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DNA

First 'non-gene' mutations behind neurodevelopmental disorders discovered

A study of almost 8,000 families has found for the first time that mutations outside of genes can cause rare developmental disorders of the central nervous system.

The study, the largest study of its kind, is a positive step towards providing an explanation for children with undiagnosed neurodevelopmental disorders.

Due to their rarity, many of these developmental disorders remain undiagnosed. In 2010 the Deciphering Developmental Disorders (DDD) study was established to find diagnoses for children with unknown developmental diseases using genomics.

So far, around one third of the over 13,000 children in the DDD study have been diagnosed, but two thirds of the families still don’t have answers.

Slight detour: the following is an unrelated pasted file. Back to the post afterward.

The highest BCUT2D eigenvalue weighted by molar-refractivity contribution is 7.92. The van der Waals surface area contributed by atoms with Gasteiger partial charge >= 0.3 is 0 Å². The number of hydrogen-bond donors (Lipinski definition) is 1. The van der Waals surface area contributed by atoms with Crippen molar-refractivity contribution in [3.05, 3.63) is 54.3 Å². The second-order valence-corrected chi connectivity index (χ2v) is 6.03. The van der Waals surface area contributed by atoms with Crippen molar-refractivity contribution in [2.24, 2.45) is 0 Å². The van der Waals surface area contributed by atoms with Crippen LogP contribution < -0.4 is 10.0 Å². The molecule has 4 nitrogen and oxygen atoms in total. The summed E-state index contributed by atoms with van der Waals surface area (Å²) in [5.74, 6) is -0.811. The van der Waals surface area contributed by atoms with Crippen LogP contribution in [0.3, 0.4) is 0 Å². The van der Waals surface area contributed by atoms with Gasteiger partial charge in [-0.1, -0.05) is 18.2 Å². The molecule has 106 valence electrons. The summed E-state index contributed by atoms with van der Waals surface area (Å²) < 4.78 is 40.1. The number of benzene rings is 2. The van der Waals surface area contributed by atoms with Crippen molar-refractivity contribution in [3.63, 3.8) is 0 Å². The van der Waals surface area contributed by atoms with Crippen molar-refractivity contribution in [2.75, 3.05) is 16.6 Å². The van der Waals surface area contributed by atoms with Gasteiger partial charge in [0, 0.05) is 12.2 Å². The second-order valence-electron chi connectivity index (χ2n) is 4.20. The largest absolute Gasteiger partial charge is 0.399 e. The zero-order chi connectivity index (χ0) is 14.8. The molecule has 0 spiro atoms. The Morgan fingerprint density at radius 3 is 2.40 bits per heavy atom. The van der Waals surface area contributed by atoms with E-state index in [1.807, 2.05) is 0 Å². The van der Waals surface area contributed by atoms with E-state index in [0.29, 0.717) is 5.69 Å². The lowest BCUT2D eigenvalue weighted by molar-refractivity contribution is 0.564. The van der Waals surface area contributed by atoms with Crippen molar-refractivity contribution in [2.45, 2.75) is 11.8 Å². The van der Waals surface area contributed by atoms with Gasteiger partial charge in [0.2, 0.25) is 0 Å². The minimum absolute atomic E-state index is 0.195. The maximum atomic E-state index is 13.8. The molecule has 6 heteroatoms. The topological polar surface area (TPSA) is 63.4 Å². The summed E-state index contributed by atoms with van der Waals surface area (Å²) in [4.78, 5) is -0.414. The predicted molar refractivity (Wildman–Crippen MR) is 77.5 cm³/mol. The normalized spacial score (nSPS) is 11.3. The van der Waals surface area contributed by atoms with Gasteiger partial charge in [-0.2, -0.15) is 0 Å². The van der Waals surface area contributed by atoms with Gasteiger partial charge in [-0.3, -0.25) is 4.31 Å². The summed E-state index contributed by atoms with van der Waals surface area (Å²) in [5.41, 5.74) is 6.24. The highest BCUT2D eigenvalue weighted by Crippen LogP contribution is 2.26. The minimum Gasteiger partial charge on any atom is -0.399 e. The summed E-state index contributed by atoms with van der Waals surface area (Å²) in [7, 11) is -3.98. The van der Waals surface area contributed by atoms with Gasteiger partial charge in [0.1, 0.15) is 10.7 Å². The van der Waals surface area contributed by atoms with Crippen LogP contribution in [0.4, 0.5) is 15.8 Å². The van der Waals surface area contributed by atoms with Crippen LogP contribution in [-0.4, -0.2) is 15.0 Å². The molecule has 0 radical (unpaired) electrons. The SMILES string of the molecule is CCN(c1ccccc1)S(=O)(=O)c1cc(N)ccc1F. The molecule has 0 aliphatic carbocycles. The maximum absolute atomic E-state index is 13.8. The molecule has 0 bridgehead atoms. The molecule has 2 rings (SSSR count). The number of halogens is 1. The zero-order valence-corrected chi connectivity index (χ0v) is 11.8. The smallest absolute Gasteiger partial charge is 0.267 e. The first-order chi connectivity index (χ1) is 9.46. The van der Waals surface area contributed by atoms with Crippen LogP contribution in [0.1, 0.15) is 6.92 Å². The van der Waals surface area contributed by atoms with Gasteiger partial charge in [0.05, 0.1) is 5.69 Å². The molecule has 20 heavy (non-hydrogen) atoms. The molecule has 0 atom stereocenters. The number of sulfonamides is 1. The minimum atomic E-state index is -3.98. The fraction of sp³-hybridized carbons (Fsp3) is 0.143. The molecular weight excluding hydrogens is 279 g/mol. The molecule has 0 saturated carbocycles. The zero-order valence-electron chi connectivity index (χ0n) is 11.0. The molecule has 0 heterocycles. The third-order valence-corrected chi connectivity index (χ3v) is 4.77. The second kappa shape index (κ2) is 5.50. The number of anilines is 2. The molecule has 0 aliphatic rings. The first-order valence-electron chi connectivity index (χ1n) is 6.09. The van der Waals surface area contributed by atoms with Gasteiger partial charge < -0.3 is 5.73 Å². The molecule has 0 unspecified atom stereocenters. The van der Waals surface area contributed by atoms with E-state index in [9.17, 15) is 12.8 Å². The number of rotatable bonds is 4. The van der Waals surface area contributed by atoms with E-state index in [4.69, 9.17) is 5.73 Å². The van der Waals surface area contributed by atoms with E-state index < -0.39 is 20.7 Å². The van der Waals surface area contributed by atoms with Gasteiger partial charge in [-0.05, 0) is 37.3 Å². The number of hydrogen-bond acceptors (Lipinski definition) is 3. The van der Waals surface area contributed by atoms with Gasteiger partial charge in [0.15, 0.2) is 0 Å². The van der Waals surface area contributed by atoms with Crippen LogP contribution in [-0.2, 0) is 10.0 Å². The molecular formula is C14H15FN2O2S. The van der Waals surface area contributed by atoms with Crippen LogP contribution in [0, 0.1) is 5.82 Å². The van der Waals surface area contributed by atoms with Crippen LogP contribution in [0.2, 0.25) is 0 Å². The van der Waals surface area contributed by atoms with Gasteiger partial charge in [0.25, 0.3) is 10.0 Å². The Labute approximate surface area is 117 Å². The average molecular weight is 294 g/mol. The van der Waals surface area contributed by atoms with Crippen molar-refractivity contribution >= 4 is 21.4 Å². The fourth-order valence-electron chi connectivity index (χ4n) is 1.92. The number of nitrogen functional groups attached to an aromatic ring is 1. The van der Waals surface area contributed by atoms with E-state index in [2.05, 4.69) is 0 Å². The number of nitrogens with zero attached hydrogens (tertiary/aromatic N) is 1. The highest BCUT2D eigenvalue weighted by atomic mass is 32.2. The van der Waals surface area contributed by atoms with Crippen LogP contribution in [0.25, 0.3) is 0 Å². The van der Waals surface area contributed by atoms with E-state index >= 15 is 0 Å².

In the latest study, funded by the Health Innovation Challenge Fund, researchers investigated genetic disorders of the central nervous system, such as developmental brain dysfunction that can lead to impaired learning and language.

The team studied the genomes of almost 8,000 child and parent trios, focusing on genes that coded for proteins as well as non-coding parts of the genome that control the switching on and off of genes, known as regulatory elements.

The research, published in Nature, showed that mutations outside of genes, in regulatory elements, can cause these neurodevelopmental disorders. These regulatory elements have been very highly conserved over mammalian evolutionary history, suggesting that they have a critical role in early brain development.

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